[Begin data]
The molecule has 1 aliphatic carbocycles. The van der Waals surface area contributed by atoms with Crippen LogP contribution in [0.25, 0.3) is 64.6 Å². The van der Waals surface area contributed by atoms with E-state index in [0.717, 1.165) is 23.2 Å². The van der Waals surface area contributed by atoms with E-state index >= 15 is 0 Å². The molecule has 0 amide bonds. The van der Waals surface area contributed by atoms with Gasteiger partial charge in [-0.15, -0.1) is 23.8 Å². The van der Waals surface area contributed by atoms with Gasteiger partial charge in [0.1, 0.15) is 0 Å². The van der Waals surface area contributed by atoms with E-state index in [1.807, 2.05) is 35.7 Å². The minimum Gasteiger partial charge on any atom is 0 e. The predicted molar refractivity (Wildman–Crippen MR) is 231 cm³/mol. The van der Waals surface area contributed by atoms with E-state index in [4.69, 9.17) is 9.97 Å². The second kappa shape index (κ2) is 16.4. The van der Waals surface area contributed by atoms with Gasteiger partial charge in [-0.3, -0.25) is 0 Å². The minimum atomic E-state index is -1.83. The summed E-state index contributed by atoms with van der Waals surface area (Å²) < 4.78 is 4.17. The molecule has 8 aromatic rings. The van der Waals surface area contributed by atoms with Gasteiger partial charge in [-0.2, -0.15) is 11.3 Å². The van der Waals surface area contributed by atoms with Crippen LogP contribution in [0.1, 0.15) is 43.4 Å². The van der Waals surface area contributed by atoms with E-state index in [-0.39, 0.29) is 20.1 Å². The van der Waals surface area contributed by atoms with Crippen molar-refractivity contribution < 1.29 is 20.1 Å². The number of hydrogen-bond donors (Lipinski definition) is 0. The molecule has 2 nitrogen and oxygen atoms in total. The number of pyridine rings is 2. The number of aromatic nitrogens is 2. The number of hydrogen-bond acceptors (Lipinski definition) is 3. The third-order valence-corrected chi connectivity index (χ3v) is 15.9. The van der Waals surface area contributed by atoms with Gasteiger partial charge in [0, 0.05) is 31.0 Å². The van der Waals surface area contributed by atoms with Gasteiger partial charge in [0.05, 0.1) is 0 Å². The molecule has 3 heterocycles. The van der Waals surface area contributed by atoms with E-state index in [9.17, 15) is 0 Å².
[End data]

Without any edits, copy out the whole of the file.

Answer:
The molecule has 1 aliphatic carbocycles. The van der Waals surface area contributed by atoms with Crippen LogP contribution in [0.25, 0.3) is 64.6 Å². The van der Waals surface area contributed by atoms with E-state index in [0.717, 1.165) is 23.2 Å². The van der Waals surface area contributed by atoms with E-state index >= 15 is 0 Å². The molecule has 0 amide bonds. The van der Waals surface area contributed by atoms with Gasteiger partial charge in [-0.15, -0.1) is 23.8 Å². The van der Waals surface area contributed by atoms with Gasteiger partial charge in [0.1, 0.15) is 0 Å². The van der Waals surface area contributed by atoms with E-state index in [1.807, 2.05) is 35.7 Å². The minimum Gasteiger partial charge on any atom is 0 e. The predicted molar refractivity (Wildman–Crippen MR) is 231 cm³/mol. The van der Waals surface area contributed by atoms with E-state index in [4.69, 9.17) is 9.97 Å². The second kappa shape index (κ2) is 16.4. The van der Waals surface area contributed by atoms with Gasteiger partial charge in [-0.3, -0.25) is 0 Å². The minimum atomic E-state index is -1.83. The summed E-state index contributed by atoms with van der Waals surface area (Å²) < 4.78 is 4.17. The molecule has 8 aromatic rings. The van der Waals surface area contributed by atoms with Gasteiger partial charge in [-0.2, -0.15) is 11.3 Å². The van der Waals surface area contributed by atoms with Crippen LogP contribution in [0.1, 0.15) is 43.4 Å². The van der Waals surface area contributed by atoms with E-state index in [-0.39, 0.29) is 20.1 Å². The van der Waals surface area contributed by atoms with Crippen molar-refractivity contribution < 1.29 is 20.1 Å². The number of hydrogen-bond donors (Lipinski definition) is 0. The molecule has 2 nitrogen and oxygen atoms in total. The number of pyridine rings is 2. The number of aromatic nitrogens is 2. The number of hydrogen-bond acceptors (Lipinski definition) is 3. The third-order valence-corrected chi connectivity index (χ3v) is 15.9. The van der Waals surface area contributed by atoms with Gasteiger partial charge in [0, 0.05) is 31.0 Å². The van der Waals surface area contributed by atoms with Gasteiger partial charge in [0.05, 0.1) is 0 Å². The molecule has 3 heterocycles. The van der Waals surface area contributed by atoms with E-state index in [9.17, 15) is 0 Å².